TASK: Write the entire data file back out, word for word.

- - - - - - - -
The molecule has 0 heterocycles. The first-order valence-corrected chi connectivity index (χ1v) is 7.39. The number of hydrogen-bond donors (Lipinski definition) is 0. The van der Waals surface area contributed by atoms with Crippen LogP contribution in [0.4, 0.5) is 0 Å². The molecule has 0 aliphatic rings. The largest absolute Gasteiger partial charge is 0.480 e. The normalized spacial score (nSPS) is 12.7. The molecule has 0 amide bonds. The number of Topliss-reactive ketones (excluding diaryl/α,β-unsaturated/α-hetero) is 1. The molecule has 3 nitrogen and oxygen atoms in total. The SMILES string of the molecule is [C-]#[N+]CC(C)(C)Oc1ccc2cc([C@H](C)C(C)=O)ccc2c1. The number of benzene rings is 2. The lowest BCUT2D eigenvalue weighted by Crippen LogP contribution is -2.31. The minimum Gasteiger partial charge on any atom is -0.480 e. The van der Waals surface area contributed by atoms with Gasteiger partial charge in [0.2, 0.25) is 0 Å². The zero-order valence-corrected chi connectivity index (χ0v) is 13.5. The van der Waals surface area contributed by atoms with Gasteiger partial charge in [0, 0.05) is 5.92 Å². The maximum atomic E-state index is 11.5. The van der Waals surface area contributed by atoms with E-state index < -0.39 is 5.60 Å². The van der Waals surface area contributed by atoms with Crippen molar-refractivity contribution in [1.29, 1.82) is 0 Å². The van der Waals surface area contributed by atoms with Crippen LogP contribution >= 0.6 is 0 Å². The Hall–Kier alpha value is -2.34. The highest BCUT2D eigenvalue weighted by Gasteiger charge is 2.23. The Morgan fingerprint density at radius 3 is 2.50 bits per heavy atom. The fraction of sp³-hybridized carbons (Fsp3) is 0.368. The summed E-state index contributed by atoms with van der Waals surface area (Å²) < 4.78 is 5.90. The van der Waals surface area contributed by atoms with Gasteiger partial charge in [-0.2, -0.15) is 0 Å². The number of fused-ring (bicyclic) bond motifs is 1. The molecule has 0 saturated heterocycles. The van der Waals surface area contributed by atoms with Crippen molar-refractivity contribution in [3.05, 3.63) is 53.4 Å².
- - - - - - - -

The molecule has 0 heterocycles. The first-order valence-corrected chi connectivity index (χ1v) is 7.39. The number of hydrogen-bond donors (Lipinski definition) is 0. The van der Waals surface area contributed by atoms with Crippen LogP contribution in [0.4, 0.5) is 0 Å². The molecule has 0 aliphatic rings. The largest absolute Gasteiger partial charge is 0.480 e. The normalized spacial score (nSPS) is 12.7. The molecule has 0 amide bonds. The number of Topliss-reactive ketones (excluding diaryl/α,β-unsaturated/α-hetero) is 1. The molecule has 3 nitrogen and oxygen atoms in total. The SMILES string of the molecule is [C-]#[N+]CC(C)(C)Oc1ccc2cc([C@H](C)C(C)=O)ccc2c1. The number of benzene rings is 2. The lowest BCUT2D eigenvalue weighted by Crippen LogP contribution is -2.31. The minimum Gasteiger partial charge on any atom is -0.480 e. The van der Waals surface area contributed by atoms with Gasteiger partial charge in [0.2, 0.25) is 0 Å². The zero-order valence-corrected chi connectivity index (χ0v) is 13.5. The van der Waals surface area contributed by atoms with Gasteiger partial charge in [0, 0.05) is 5.92 Å². The maximum atomic E-state index is 11.5. The van der Waals surface area contributed by atoms with E-state index < -0.39 is 5.60 Å². The van der Waals surface area contributed by atoms with Crippen molar-refractivity contribution in [1.29, 1.82) is 0 Å². The van der Waals surface area contributed by atoms with Crippen LogP contribution >= 0.6 is 0 Å². The Hall–Kier alpha value is -2.34. The highest BCUT2D eigenvalue weighted by Gasteiger charge is 2.23. The Morgan fingerprint density at radius 3 is 2.50 bits per heavy atom. The fraction of sp³-hybridized carbons (Fsp3) is 0.368. The summed E-state index contributed by atoms with van der Waals surface area (Å²) < 4.78 is 5.90. The van der Waals surface area contributed by atoms with Gasteiger partial charge in [-0.2, -0.15) is 0 Å². The number of fused-ring (bicyclic) bond motifs is 1. The molecule has 0 saturated heterocycles. The van der Waals surface area contributed by atoms with Crippen molar-refractivity contribution in [3.05, 3.63) is 53.4 Å².